Pine Nut group seeks alternative to proposed BLM burn
An environmental group says it will donate labor and equipment to clear dense underbrush the Bureau of Land Management wants to burn in the Jack Wright Pass area in southeast Douglas County.
The Pine Nut Preservation League has written a letter to the BLM asking that it consider an alternative to the 300 to 400-acre burn plan, which could begin this spring.
“Although we respect the expertise BLM staff has for utilizing controlled burns as a management tool, we believe that a controlled burn in Jack Wright Pass should be the tool of last resort,” said John Dicks, president of the Pine Nut Preservation League, in a letter to the BLM.
BLM fire ecologist Tim Roide of the BLM’s Carson City Field Office says the proposal is worth considering.
“They’ve offered an alternative that I think has some good ideas behind it,” said Roide. “I think people overwhelmingly agree that there needs to be fuels management. The group has taken a proactive position and I’m happy to see this option.”
For nearly two months, residents of Smith Valley have complained the proposed burn could put the area at risk because of erratic wind shifts and erosion the fire could cause to nearby streams.
Dicks said an alternative plan would be to donate time and labor under the management of the BLM to eliminate the flora brush and dead trees that are a fire hazard. The plan, which the group says would take about six months, calls for the cutting and grinding of the brush into chips, mulch and compost.
Under the proposal, the Preservation League would coordinate machinery and volunteers while the BLM could oversee supervision of the project.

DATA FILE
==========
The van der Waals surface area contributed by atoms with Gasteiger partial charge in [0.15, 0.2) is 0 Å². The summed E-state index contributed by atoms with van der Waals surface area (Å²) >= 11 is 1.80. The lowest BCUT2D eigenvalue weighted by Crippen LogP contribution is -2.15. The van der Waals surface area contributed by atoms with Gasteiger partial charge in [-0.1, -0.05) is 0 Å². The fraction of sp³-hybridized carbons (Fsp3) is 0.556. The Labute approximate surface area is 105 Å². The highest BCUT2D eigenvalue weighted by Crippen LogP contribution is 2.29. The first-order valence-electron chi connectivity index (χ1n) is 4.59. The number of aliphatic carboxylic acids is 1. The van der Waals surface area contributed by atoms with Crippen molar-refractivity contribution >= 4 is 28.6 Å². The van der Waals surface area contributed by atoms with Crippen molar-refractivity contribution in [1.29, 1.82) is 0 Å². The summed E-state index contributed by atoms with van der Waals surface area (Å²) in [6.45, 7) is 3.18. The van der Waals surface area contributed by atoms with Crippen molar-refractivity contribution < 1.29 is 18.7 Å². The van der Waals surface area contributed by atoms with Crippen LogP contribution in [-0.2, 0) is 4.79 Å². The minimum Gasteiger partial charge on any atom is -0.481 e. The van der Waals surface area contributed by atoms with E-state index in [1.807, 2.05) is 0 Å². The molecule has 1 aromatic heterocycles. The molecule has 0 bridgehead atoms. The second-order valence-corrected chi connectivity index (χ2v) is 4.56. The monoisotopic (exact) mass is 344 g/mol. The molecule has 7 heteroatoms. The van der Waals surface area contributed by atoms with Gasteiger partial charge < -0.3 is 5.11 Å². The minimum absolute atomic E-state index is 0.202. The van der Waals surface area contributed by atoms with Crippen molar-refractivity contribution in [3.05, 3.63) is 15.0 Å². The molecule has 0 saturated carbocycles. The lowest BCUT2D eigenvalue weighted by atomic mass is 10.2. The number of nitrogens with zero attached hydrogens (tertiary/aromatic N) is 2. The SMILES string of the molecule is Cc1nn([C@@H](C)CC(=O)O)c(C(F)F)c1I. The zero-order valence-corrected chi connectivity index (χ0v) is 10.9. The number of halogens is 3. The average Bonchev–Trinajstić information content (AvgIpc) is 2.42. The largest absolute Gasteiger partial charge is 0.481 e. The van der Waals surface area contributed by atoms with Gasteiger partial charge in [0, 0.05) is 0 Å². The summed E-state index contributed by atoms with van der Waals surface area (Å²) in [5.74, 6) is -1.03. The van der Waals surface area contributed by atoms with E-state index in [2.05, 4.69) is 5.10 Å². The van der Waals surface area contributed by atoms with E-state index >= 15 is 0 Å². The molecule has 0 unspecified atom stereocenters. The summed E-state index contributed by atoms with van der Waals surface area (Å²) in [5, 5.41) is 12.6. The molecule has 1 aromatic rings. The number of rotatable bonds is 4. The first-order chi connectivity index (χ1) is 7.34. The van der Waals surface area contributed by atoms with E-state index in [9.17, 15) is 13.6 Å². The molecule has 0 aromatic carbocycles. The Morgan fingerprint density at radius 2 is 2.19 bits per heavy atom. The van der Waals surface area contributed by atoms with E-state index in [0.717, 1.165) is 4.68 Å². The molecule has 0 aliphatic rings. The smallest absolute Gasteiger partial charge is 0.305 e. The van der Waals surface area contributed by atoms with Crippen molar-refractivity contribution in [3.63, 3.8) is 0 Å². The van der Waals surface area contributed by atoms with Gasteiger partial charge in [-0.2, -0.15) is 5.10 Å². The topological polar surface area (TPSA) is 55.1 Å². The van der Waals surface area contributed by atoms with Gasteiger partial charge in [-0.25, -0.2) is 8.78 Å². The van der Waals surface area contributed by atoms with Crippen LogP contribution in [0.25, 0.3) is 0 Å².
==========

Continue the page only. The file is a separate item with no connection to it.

“We believe a project of this nature would have a multitude of benefits for society, the community, the BLM and the environment,” said Dicks.
The BLM is soliciting comments on the burn plan through Friday.
Opponents of the plan have argued that controlled BLM burns last year raced out of control in California, New Mexico, Washington state and closer to home at Mount Como. They fear the same thing could happen at Jack Wright Pass because of erratic winds.
Roide said the proposed Jack Wright fire would be done in spring or fall, when the potential for a fire to spread would be diminished because of cooler weather conditions.
Teams would monitor the fire and the BLM would likely have fast access to fire crews and suppression teams if there appeared to be potential for it to grow.
The proposed burn plan for Jack Wright is also different from the prescribed burn at Mount Como, Roide said. In the Mount Como area, the burn area was difficult to get into, with lots of heavy brush. With the Jack Wright fire, there would be burn piles of slash, arranged in “mosaic” pockets.
While there are alternatives to burning, such as mechanical treatment like chipping proposed by the Preservation League, the BLM has been concerned moving heavy equipment into the area could damage bitterbrush that deer use to forage during their migration.
Send comments on the proposed Jack Wright Pass burn plan to:
The Bureau of Land Management Carson Field Office
Attention Tim Roide
5665 Morgan Mill Road
Carson City, NV 89701